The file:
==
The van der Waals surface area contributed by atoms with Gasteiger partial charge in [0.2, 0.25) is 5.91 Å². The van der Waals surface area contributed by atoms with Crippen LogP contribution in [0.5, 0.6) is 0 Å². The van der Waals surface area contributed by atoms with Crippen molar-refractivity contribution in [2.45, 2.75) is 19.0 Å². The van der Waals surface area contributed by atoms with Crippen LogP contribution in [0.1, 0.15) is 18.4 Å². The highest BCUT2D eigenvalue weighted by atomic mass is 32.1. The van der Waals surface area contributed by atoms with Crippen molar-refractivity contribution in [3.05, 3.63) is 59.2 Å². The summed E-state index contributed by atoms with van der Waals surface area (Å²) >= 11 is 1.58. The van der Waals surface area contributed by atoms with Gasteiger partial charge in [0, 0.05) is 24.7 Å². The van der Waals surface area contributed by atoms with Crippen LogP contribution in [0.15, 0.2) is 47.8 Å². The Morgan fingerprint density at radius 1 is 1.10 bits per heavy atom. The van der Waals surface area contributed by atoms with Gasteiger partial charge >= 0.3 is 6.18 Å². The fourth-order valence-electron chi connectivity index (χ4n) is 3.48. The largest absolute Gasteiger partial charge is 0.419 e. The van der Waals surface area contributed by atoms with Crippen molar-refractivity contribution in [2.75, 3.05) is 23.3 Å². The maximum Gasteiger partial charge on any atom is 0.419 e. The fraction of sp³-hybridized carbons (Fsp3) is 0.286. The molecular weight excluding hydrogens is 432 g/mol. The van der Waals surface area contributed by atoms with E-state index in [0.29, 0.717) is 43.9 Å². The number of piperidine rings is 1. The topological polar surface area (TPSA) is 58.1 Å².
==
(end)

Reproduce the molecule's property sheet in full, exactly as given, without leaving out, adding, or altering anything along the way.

The van der Waals surface area contributed by atoms with Gasteiger partial charge in [0.2, 0.25) is 5.91 Å². The van der Waals surface area contributed by atoms with Crippen LogP contribution in [0.5, 0.6) is 0 Å². The van der Waals surface area contributed by atoms with Crippen molar-refractivity contribution in [2.45, 2.75) is 19.0 Å². The van der Waals surface area contributed by atoms with Crippen LogP contribution in [0.1, 0.15) is 18.4 Å². The highest BCUT2D eigenvalue weighted by atomic mass is 32.1. The van der Waals surface area contributed by atoms with Crippen molar-refractivity contribution in [3.05, 3.63) is 59.2 Å². The summed E-state index contributed by atoms with van der Waals surface area (Å²) >= 11 is 1.58. The van der Waals surface area contributed by atoms with Gasteiger partial charge in [0, 0.05) is 24.7 Å². The van der Waals surface area contributed by atoms with Crippen LogP contribution in [0.15, 0.2) is 47.8 Å². The Morgan fingerprint density at radius 1 is 1.10 bits per heavy atom. The van der Waals surface area contributed by atoms with Gasteiger partial charge >= 0.3 is 6.18 Å². The fourth-order valence-electron chi connectivity index (χ4n) is 3.48. The largest absolute Gasteiger partial charge is 0.419 e. The van der Waals surface area contributed by atoms with Crippen molar-refractivity contribution in [2.75, 3.05) is 23.3 Å². The maximum Gasteiger partial charge on any atom is 0.419 e. The fraction of sp³-hybridized carbons (Fsp3) is 0.286. The molecular weight excluding hydrogens is 432 g/mol. The van der Waals surface area contributed by atoms with E-state index in [0.29, 0.717) is 43.9 Å². The number of piperidine rings is 1. The topological polar surface area (TPSA) is 58.1 Å².